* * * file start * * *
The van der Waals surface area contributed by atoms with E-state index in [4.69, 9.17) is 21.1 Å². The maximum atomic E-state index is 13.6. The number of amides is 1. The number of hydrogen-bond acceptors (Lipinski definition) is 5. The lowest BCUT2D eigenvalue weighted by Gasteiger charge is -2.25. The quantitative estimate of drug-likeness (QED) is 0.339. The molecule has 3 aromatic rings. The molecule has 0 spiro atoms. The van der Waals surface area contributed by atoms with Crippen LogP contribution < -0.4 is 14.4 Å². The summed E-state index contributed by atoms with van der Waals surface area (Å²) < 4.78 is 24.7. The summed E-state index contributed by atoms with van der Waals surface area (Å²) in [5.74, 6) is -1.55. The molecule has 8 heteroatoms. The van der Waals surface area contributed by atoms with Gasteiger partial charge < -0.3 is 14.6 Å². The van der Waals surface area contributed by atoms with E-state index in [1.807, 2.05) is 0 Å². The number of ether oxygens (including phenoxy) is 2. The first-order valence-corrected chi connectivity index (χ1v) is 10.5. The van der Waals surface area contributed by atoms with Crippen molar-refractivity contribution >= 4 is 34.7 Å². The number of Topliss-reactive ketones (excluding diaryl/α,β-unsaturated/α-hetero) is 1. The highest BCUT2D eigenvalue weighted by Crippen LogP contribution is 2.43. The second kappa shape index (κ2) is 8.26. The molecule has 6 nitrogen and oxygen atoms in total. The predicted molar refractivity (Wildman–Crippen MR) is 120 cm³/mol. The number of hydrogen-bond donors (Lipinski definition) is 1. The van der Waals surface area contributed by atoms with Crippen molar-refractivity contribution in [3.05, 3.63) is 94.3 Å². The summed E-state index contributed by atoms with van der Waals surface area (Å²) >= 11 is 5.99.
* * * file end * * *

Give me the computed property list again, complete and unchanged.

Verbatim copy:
The van der Waals surface area contributed by atoms with E-state index in [4.69, 9.17) is 21.1 Å². The maximum atomic E-state index is 13.6. The number of amides is 1. The number of hydrogen-bond acceptors (Lipinski definition) is 5. The lowest BCUT2D eigenvalue weighted by Gasteiger charge is -2.25. The quantitative estimate of drug-likeness (QED) is 0.339. The molecule has 3 aromatic rings. The molecule has 0 spiro atoms. The van der Waals surface area contributed by atoms with Crippen LogP contribution < -0.4 is 14.4 Å². The summed E-state index contributed by atoms with van der Waals surface area (Å²) < 4.78 is 24.7. The summed E-state index contributed by atoms with van der Waals surface area (Å²) in [5.74, 6) is -1.55. The molecule has 8 heteroatoms. The van der Waals surface area contributed by atoms with Gasteiger partial charge < -0.3 is 14.6 Å². The van der Waals surface area contributed by atoms with E-state index in [1.807, 2.05) is 0 Å². The number of ether oxygens (including phenoxy) is 2. The first-order valence-corrected chi connectivity index (χ1v) is 10.5. The van der Waals surface area contributed by atoms with Crippen molar-refractivity contribution >= 4 is 34.7 Å². The number of Topliss-reactive ketones (excluding diaryl/α,β-unsaturated/α-hetero) is 1. The highest BCUT2D eigenvalue weighted by Crippen LogP contribution is 2.43. The second kappa shape index (κ2) is 8.26. The molecule has 6 nitrogen and oxygen atoms in total. The predicted molar refractivity (Wildman–Crippen MR) is 120 cm³/mol. The number of hydrogen-bond donors (Lipinski definition) is 1. The van der Waals surface area contributed by atoms with Crippen molar-refractivity contribution in [3.05, 3.63) is 94.3 Å². The summed E-state index contributed by atoms with van der Waals surface area (Å²) >= 11 is 5.99.